And, not only is Al Qaeda 100% fundamentalist-Sunni, but so too is ISIS; and not only were all funders and participants in the 9/11 attacks fundamentalist-Sunnis, but so too were the Tsarnaev brothers who did the Boston Marathon bombing; and so too are all “radical Islamic terrorists” except for ones whose terrorism is directed against Israel, because Israel does suffer attacks not only from Sunnis, but also from Shia. But Israel is a unique case. And, the entire U.S.-Saudi-Israeli alliance is pro-Sunni and anti-Shia.

So: the reason why Pentagon think-tanks and the Pentagon itself and all U.S. Administrations play down the dangers and evils of fundamentalist Sunnis, and vastly exaggerate the dangers and evils of all Shia, is that the U.S. aristocracy, and the fundamentalist-Sunni aristocracies, and the Israeli aristocracy, are allied together against Shia, and against the major ally of Shia, namely Russia. Protecting the public is irrelevant, to each of these aristocracies, including the U.S. aristocracy.

These days ‘Think Tank’ is a singularly inapt name. Especially given this: In Shocking, Viral Interview, Qatar Confesses Secrets Behind Syrian War: “In an interview with Qatari TV Wednesday, bin Jaber al-Thani revealed that his country, alongside Saudi Arabia, Turkey, and the United States, began shipping weapons to jihadists from the very moment events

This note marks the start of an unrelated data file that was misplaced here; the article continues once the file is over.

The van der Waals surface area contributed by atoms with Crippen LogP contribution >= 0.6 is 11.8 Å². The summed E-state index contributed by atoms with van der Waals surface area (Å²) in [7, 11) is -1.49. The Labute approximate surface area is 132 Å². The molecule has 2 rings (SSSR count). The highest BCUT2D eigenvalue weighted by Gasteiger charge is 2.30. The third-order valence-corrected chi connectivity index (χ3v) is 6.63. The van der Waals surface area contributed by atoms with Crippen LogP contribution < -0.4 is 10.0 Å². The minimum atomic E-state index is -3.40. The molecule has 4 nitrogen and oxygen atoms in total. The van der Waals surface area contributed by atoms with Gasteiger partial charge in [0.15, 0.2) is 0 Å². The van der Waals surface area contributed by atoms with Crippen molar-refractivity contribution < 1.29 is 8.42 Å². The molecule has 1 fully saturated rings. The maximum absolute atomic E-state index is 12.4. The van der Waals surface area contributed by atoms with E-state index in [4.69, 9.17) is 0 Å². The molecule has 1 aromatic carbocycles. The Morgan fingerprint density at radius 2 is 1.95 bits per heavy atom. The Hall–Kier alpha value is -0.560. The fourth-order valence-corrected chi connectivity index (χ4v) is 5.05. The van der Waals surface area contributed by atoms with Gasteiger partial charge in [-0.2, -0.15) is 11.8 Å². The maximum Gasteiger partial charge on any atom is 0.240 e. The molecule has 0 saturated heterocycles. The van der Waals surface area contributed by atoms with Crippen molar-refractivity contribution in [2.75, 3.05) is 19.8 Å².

‘first started’ (in 2011).” Our own government funding (directly or not) the terrorists? Golly.

Item One in ten grooms now take their wife’s surname, study finds

Now however, just 72 per cent of married couples adopt the groom’s surname, compared to more than 97 per cent aged 55 or over.

Of the 2,003 adults surveyed, 11 per cent confirmed they had compromised by taking a double-barrelled surname.

Forget the scidolatrous “study finds.” Western culture is rapidly becoming feminized, which explains all the “hurt feelings” laws. You know no thought has been given to this asinine “double-barrelled” naming craze, because after the offspring of Smith-Jones weds the issue of Miller-Stephens, we’d have Mrs and Mr Smith-Jones-Miller-Stephens. And their spawn might marry Miss Abel-Baker-Charleston-Davis to produce Mr and Mrs Smith-Abel-Jones-Baker-Miller-Charleston-Stephens-Davis.